Cookies on this website

We use cookies to ensure that we give you the best experience on our website. If you click 'Accept all cookies' we'll assume that you are happy to receive all cookies and you won't see this message again. If you click 'Reject all non-essential cookies' only necessary cookies providing core functionality such as security, network management, and accessibility will be enabled. Click 'Find out more' for information on how to change your cookie settings.

Insulin secretion by pancreatic islet β cells is critical for glucose homeostasis, and a blunted β cell secretory response is an early deficit in type 2 diabetes. Here, we uncover a regulatory mechanism by which glucose recruits vascular-derived neurotrophins to control insulin secretion. Nerve growth factor (NGF), a classical trophic factor for nerve cells, is expressed in pancreatic vasculature while its TrkA receptor is localized to islet β cells. High glucose rapidly enhances NGF secretion and increases TrkA phosphorylation in mouse and human islets. Tissue-specific deletion of NGF or TrkA, or acute disruption of TrkA signaling, impairs glucose tolerance and insulin secretion in mice. We show that internalized TrkA receptors promote insulin granule exocytosis via F-actin reorganization. Furthermore, NGF treatment augments glucose-induced insulin secretion in human islets. These findings reveal a non-neuronal role for neurotrophins and identify a new regulatory pathway in insulin secretion that can be targeted to ameliorate β cell dysfunction.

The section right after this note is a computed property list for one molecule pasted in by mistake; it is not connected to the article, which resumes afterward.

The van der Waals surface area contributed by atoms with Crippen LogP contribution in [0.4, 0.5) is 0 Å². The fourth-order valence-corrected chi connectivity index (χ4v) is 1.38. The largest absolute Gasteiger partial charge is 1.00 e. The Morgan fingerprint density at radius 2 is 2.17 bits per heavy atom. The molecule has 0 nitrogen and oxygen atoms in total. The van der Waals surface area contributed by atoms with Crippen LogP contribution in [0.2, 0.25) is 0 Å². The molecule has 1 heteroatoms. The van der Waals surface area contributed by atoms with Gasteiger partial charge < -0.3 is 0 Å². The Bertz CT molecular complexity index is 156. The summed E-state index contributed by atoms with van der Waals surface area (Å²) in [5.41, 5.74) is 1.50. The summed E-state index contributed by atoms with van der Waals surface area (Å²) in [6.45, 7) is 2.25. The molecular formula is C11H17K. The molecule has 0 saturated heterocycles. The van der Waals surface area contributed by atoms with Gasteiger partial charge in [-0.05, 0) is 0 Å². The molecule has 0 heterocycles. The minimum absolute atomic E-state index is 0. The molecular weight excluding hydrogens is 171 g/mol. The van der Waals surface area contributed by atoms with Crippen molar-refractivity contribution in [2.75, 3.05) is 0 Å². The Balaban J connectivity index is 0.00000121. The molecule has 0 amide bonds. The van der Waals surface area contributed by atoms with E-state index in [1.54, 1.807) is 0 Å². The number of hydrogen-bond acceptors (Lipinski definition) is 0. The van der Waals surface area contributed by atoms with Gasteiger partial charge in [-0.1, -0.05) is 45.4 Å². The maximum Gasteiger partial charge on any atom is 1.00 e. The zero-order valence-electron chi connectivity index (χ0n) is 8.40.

Original publication




Journal article


Dev Cell

Publication Date





329 - 345


actin remodeling, endosomal signaling, glucose homeostasis, human islets, insulin secretion, neurotrophins, pancreatic vasculature, pericytes, Actins, Animals, Endocytosis, Exocytosis, Gene Deletion, Glucose, Glucose Intolerance, Glucose Tolerance Test, Homeostasis, Humans, Insulin, Integrases, Mice, Inbred C57BL, Models, Biological, Nerve Growth Factor, Organ Specificity, Pancreas, Phosphorylation, Receptor, trkA, Signal Transduction